“A Wild Life”
Wednesday, Oct. 7
SU alumna Strayed (M.F.A. in fiction writing in 2002) is best known for “Tiny Beautiful Things,” her 2012 collection of letters from her “Dear Sugar” advice column, and for the No. 1 New York Times best-selling memoir “Wild: From Lost to Found on the Pacific Crest Trail,” recounting her remarkable 1,100-mile solo hike, at age 22, from Southern California to Washington State following the death of her mother from cancer and the end of her own young marriage. The book became the basis for the feature film “Wild,” which earned 2015 Academy Award nominations for Reese Witherspoon (Best Actress, as Strayed) and Laura Dern (Best Supporting Actress, as Strayed’s mother). In her campus appearance, Strayed will speak about her writings and the power of memoir. Sponsored in cooperation with The College of Arts and Sciences.
Charles Blow and Ross Douthat
“Social Inequality: the How, Why and What to Do?”
Tuesday, Oct. 13
Blow is the visual op-ed columnist for The New York Times—with a weekly column from a liberal perspective covering politics, public opinion and justice appearing every Saturday—as well as a regular contributor to CNN. Author and influential blogger Douthat is the youngest op-ed columnist in the history of the Times; representing a new generation of conservative commentator, he pens vigorous and penetrating analyses of domestic and international politics and government. For the University Lectures, the two newspaper colleagues and friends will take part in what promises to be a captivating discussion and sharing of perspectives on the topic of social inequality, moderated by SU alumnus and current SU Law student Jesse Feitel ’13. Sponsored in cooperation with the S.I. Newhouse School of Public Communications, the LGBT Resource Center, University College, the Intergroup Dialogue Program, the School of Education and Syracuse Symposium.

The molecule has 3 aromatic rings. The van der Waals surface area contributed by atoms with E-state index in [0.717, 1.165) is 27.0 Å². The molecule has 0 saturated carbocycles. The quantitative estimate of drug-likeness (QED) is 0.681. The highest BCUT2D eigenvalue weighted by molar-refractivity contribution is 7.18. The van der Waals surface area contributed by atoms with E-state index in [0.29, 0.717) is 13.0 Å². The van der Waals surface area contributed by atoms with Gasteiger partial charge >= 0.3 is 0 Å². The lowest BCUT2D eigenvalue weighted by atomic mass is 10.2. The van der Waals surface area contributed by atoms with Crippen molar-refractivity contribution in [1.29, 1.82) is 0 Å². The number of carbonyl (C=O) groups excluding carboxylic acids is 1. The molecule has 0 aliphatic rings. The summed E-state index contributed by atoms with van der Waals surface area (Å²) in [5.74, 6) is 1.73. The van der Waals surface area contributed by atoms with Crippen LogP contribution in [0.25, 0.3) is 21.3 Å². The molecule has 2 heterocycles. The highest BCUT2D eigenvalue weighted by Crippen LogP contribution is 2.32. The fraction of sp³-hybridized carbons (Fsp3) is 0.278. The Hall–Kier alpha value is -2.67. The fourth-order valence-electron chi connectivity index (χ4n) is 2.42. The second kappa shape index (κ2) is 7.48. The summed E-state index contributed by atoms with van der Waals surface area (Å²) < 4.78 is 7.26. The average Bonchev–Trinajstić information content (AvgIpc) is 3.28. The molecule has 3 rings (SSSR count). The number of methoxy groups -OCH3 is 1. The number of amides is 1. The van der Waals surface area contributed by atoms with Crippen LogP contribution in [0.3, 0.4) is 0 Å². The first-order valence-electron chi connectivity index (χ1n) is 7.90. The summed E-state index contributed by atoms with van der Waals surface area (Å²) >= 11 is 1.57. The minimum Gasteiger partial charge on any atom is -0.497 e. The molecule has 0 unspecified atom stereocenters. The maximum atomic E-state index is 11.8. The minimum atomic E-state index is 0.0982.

“This Changes Everything: Capitalism vs. the Climate”
Tuesday, Nov. 3